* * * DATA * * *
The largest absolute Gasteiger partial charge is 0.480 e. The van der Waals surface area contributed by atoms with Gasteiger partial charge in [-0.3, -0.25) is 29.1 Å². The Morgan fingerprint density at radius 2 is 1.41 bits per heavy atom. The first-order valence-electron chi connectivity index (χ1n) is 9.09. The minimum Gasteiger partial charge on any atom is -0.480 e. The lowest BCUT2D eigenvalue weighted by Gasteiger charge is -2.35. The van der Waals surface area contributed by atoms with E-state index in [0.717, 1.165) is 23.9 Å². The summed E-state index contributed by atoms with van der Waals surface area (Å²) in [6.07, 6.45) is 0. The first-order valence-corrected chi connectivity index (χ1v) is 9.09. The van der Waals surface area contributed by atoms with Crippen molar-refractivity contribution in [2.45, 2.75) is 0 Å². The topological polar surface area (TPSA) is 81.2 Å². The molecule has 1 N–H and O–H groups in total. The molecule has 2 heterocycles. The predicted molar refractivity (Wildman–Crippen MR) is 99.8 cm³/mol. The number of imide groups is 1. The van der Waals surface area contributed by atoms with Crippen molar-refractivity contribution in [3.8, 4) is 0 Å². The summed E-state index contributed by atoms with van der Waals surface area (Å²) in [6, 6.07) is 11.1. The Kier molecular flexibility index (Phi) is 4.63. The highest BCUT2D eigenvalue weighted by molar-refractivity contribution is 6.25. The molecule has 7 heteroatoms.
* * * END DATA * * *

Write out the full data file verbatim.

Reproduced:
The largest absolute Gasteiger partial charge is 0.480 e. The van der Waals surface area contributed by atoms with Gasteiger partial charge in [-0.3, -0.25) is 29.1 Å². The Morgan fingerprint density at radius 2 is 1.41 bits per heavy atom. The first-order valence-electron chi connectivity index (χ1n) is 9.09. The minimum Gasteiger partial charge on any atom is -0.480 e. The lowest BCUT2D eigenvalue weighted by Gasteiger charge is -2.35. The van der Waals surface area contributed by atoms with E-state index in [0.717, 1.165) is 23.9 Å². The summed E-state index contributed by atoms with van der Waals surface area (Å²) in [6.07, 6.45) is 0. The first-order valence-corrected chi connectivity index (χ1v) is 9.09. The van der Waals surface area contributed by atoms with Crippen molar-refractivity contribution in [2.45, 2.75) is 0 Å². The topological polar surface area (TPSA) is 81.2 Å². The molecule has 1 N–H and O–H groups in total. The molecule has 2 heterocycles. The predicted molar refractivity (Wildman–Crippen MR) is 99.8 cm³/mol. The number of imide groups is 1. The van der Waals surface area contributed by atoms with Crippen molar-refractivity contribution in [3.8, 4) is 0 Å². The summed E-state index contributed by atoms with van der Waals surface area (Å²) in [6, 6.07) is 11.1. The Kier molecular flexibility index (Phi) is 4.63. The highest BCUT2D eigenvalue weighted by molar-refractivity contribution is 6.25. The molecule has 7 heteroatoms.